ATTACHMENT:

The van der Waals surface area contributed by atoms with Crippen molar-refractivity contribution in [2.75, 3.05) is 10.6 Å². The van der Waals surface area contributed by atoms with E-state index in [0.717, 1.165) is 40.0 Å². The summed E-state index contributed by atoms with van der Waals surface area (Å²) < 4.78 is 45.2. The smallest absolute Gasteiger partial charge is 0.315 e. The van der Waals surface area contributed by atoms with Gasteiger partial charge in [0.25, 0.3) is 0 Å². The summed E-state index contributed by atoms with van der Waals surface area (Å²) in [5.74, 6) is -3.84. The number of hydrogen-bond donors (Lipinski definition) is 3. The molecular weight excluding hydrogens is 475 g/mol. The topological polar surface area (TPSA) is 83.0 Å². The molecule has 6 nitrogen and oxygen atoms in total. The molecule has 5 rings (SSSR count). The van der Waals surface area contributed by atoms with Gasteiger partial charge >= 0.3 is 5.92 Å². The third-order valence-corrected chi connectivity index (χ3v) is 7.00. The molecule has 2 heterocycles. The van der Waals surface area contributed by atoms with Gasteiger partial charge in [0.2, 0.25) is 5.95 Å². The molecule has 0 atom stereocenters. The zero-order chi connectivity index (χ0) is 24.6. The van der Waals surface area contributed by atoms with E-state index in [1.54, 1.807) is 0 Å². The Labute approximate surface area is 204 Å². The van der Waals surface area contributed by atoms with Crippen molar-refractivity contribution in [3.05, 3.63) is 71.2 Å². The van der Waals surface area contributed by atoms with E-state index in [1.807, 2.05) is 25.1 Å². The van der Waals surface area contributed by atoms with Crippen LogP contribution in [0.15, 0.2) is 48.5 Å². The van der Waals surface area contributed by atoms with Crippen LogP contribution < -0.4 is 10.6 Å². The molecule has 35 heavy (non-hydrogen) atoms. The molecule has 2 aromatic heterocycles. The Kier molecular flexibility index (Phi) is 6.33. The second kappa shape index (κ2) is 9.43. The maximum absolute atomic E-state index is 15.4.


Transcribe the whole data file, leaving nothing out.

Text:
The van der Waals surface area contributed by atoms with Crippen molar-refractivity contribution in [2.75, 3.05) is 10.6 Å². The van der Waals surface area contributed by atoms with E-state index in [0.717, 1.165) is 40.0 Å². The summed E-state index contributed by atoms with van der Waals surface area (Å²) < 4.78 is 45.2. The smallest absolute Gasteiger partial charge is 0.315 e. The van der Waals surface area contributed by atoms with Gasteiger partial charge in [0.25, 0.3) is 0 Å². The summed E-state index contributed by atoms with van der Waals surface area (Å²) in [5.74, 6) is -3.84. The number of hydrogen-bond donors (Lipinski definition) is 3. The molecular weight excluding hydrogens is 475 g/mol. The topological polar surface area (TPSA) is 83.0 Å². The molecule has 6 nitrogen and oxygen atoms in total. The molecule has 5 rings (SSSR count). The van der Waals surface area contributed by atoms with Gasteiger partial charge >= 0.3 is 5.92 Å². The third-order valence-corrected chi connectivity index (χ3v) is 7.00. The molecule has 2 heterocycles. The van der Waals surface area contributed by atoms with Gasteiger partial charge in [0.2, 0.25) is 5.95 Å². The molecule has 0 atom stereocenters. The zero-order chi connectivity index (χ0) is 24.6. The van der Waals surface area contributed by atoms with E-state index in [1.54, 1.807) is 0 Å². The Labute approximate surface area is 204 Å². The van der Waals surface area contributed by atoms with Crippen molar-refractivity contribution in [3.05, 3.63) is 71.2 Å². The van der Waals surface area contributed by atoms with E-state index in [1.807, 2.05) is 25.1 Å². The van der Waals surface area contributed by atoms with Crippen LogP contribution in [0.15, 0.2) is 48.5 Å². The van der Waals surface area contributed by atoms with Crippen LogP contribution < -0.4 is 10.6 Å². The molecule has 35 heavy (non-hydrogen) atoms. The molecule has 2 aromatic heterocycles. The Kier molecular flexibility index (Phi) is 6.33. The second kappa shape index (κ2) is 9.43. The maximum absolute atomic E-state index is 15.4.